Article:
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23 methanol-powered ships ordered since the start of 2024

February 15 ------ The maritime industry’s fervor for alternative fuels shows no signs of abating as we enter 2024. According to data from DNV-Maritime, since the beginning of the year, 23 methanol-fueled ships have been to the Alternative Fuels for Shipping Index (AFI) database. The ordering has been dominated by the containership sector solidifying the sector’s momentum toward sustainable fuels.


Ten LNG-powered vessels have been added to AFI, as explained by Martin Christian Wold, DNV’s Principal Consultant at DNV. The ordering trend seems to be picking up on last year’s tendencies setting the tone for the continuation of the race for supremacy between methanol and LNG.


A large portion of methanol-powered ships ordered can be attributed to a single shipowner. Namely, in the middle of January 2024, Singapore-based shipping company Ocean Network Express (ONE)  confirmed the order for twelve 13,000 TEU methanol dual-fuel containerships at Jiangnan Shipyard and Yangzijiang Shipbuilding. Each shipyard will build six vessels. The ships will have dual-fuel methanol propulsion and are all scheduled to be delivered in 2027.


The bulker sector is also joining the methanol surge. Chinese bulker owner Fujian Guohang Ocean Shipping (Group) signed a construction deal with compatriot Wuhu Shipyard Co. for up to ten 89,000 dwt methanol dual-fuel bulk carriers. Under the contract, Wuhu Shipyard will build four firm units and up to six additional sister vessels.


January 2024 also saw the naming of Maersk’s 16,000 TEU methanol-enabled containership – Ane Mærsk. Deliveries of LNG-powered ships have also been high since the start of 2024. SAIC Group, a prominent Chinese automotive manufacturer, officially named and commissioned the LNG dual-fuel car carrier SAIC Anji Sincerity.


Constructed by CSSC Jiangnan Shipyard, the vessel, featuring 7,600 parking spaces, is exclusively built for SAIC Anji Logistics, a subsidiary of SAIC Group. Saic Motor said that SAIC Anji Sincerity stands out as the world’s largest LNG dual-fuel ro-ro ship currently in operation.


The first Capesize LNG-fueled bulk carrier to be built at a shipyard in Japan has been named and delivered. The 210,000 dwt vessel, SG Ocean, was ordered by NYK and will be deployed to transport iron ore and coal from Australia to Japan under a long-term consecutive voyage charter contract with JFE Steel Corporation (JFE). Some of the latest deliveries also include Stena RoRo’s multi-fuel E-Flexer Ala’suinu. The E-Flexer series is fitted with engines that can run on LNG, conventional marine fuel (MGO) or biodiesel.


On the bunkering front, several important vessel deliveries have been reported since the beginning of the year, including China’s first methanol bunkering vessel Hai Gang Zhi Yuan. Brassavola, a 12,000 cubic meter LNG bunker vessel set to be deployed in the Port of Singapore, has been delivered to Indah Singa Maritime, a wholly-owned subsidiary of Mitsui O.S.K. Lines (MOL). The bunker vessel was built by Singapore’s Seatrium, previously known as Sembcorp Marine, which announced the delivery via social media on January 29.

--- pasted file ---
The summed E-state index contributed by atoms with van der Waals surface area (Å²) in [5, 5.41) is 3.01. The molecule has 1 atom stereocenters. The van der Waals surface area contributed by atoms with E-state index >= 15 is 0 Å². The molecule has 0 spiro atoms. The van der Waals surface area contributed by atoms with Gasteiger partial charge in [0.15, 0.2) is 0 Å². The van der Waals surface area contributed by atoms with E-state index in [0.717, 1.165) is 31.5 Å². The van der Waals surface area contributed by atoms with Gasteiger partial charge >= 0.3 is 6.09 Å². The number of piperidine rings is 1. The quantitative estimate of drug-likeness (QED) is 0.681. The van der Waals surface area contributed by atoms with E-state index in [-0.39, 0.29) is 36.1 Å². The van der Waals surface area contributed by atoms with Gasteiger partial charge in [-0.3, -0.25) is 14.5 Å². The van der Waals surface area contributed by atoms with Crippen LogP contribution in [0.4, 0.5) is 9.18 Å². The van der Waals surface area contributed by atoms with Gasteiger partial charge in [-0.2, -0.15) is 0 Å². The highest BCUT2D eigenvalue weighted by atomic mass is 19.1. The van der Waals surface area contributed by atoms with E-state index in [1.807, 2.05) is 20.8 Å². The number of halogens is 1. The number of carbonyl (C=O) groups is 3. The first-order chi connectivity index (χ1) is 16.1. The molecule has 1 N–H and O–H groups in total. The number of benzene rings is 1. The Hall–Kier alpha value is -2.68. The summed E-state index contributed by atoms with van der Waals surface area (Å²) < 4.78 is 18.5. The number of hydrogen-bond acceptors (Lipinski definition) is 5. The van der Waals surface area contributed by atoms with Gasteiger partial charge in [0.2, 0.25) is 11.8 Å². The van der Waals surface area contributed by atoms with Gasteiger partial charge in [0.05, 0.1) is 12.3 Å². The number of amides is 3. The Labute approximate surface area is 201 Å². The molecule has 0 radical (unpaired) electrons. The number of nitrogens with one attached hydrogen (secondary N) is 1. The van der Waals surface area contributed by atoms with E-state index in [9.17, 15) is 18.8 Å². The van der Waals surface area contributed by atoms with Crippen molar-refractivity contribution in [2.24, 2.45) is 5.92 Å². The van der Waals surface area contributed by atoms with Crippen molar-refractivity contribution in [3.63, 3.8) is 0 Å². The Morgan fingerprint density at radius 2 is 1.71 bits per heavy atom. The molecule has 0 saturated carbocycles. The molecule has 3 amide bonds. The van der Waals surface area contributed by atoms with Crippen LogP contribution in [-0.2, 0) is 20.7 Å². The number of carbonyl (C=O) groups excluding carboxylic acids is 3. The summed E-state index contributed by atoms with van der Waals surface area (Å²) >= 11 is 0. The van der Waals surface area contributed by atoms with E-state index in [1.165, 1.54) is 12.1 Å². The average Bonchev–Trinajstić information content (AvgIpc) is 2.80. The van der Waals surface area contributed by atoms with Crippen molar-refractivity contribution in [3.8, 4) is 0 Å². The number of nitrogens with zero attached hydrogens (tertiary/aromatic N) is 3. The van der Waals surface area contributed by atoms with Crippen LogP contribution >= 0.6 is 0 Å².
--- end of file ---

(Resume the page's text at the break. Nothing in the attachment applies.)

TFG Marine, an international marine fuel joint venture founded by Trafigura, Frontline and Golden Ocean, christened its first LNG duel-fueled bunker tanker at the end of last month. The 5,000 dwt newbuild vessel, the MT Diligence, will join the company’s low sulphur fuel oil and biofuel supply operations in the major bunkering center of Singapore


Meanwhile, Hudong-Zhonghua, a subsidiary of China State Shipbuilding Corporation (CSSC), has launched an LNG bunkering vessel ordered by compatriot Anhui Changjiang LNG. The 14,000 cubic meter LNG bunkering vessel was launched on January 24, 2024. The ship will now undergo a new stage of sea trials and is scheduled for delivery in August this year.


As of the latest figures, approximately 16 percent of the vessels on order have opted for alternative fuels, marking a substantial leap forward in comparison to the current global fleet, which is only 6-7 percent alternatively fueled.


LNG stands out as a prominent choice among shipbuilders, constituting a noteworthy 9.4 percent of the vessels on order. Additionally, the data highlights the burgeoning popularity of methanol.


Methanol proved the most popular alternative fuel choice in 2023 with 138 ships ordered (excluding methanol carriers), a steep increase compared to the 35 ordered to run on this fuel the year before. Container ships (106) dominated this segment, followed by bulk carriers (13) and car carriers (10).


The second alternative fuel of choice in 2023 was LNG with 130 vessels ordered, down from 222 in 2022, DNV said, noting that when looking at newbuilds alone, LNG would be in the lead as a considerable proportion of methanol orders were for retrofits. The containers segment was the most active (48) for LNG, followed by car carriers (40) and tankers (30).


Looking ahead, DNV’s projections for 2028 highlight a promising trajectory. The organization anticipates that LNG-powered ships will make up an impressive 1,016 vessels, excluding LNG Carriers. Additionally, the forecast includes 218 vessels utilizing Liquefied Petroleum Gas (LPG) and 257 vessels powered by methanol.



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